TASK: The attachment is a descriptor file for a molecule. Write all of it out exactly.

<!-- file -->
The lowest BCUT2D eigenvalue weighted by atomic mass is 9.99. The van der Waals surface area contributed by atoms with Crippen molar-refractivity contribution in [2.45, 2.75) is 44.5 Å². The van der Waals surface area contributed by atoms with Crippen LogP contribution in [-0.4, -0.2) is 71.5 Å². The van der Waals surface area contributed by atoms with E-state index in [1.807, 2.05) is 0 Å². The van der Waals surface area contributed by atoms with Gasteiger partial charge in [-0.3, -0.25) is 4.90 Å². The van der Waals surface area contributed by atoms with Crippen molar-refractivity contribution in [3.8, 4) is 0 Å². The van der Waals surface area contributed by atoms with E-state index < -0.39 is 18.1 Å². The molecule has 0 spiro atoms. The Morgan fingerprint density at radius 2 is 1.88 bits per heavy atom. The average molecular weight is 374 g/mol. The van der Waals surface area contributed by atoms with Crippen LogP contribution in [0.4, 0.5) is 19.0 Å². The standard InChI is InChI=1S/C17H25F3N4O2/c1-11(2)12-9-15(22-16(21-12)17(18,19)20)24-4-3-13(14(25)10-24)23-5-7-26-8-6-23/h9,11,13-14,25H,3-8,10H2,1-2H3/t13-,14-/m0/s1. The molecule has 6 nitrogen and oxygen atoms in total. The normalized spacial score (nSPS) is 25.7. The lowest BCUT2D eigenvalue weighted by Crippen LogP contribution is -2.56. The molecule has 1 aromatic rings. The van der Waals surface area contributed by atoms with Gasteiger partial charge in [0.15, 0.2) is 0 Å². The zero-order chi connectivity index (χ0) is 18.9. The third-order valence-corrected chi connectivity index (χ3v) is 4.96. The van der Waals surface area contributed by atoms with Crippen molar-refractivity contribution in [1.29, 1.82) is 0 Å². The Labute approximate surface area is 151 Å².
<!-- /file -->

The lowest BCUT2D eigenvalue weighted by atomic mass is 9.99. The van der Waals surface area contributed by atoms with Crippen molar-refractivity contribution in [2.45, 2.75) is 44.5 Å². The van der Waals surface area contributed by atoms with Crippen LogP contribution in [-0.4, -0.2) is 71.5 Å². The van der Waals surface area contributed by atoms with E-state index in [1.807, 2.05) is 0 Å². The van der Waals surface area contributed by atoms with Gasteiger partial charge in [-0.3, -0.25) is 4.90 Å². The van der Waals surface area contributed by atoms with Crippen molar-refractivity contribution in [3.8, 4) is 0 Å². The van der Waals surface area contributed by atoms with E-state index < -0.39 is 18.1 Å². The molecule has 0 spiro atoms. The Morgan fingerprint density at radius 2 is 1.88 bits per heavy atom. The average molecular weight is 374 g/mol. The van der Waals surface area contributed by atoms with Crippen LogP contribution in [0.4, 0.5) is 19.0 Å². The standard InChI is InChI=1S/C17H25F3N4O2/c1-11(2)12-9-15(22-16(21-12)17(18,19)20)24-4-3-13(14(25)10-24)23-5-7-26-8-6-23/h9,11,13-14,25H,3-8,10H2,1-2H3/t13-,14-/m0/s1. The molecule has 6 nitrogen and oxygen atoms in total. The normalized spacial score (nSPS) is 25.7. The lowest BCUT2D eigenvalue weighted by Crippen LogP contribution is -2.56. The molecule has 1 aromatic rings. The van der Waals surface area contributed by atoms with Gasteiger partial charge in [0.15, 0.2) is 0 Å². The zero-order chi connectivity index (χ0) is 18.9. The third-order valence-corrected chi connectivity index (χ3v) is 4.96. The van der Waals surface area contributed by atoms with Crippen molar-refractivity contribution in [1.29, 1.82) is 0 Å². The Labute approximate surface area is 151 Å².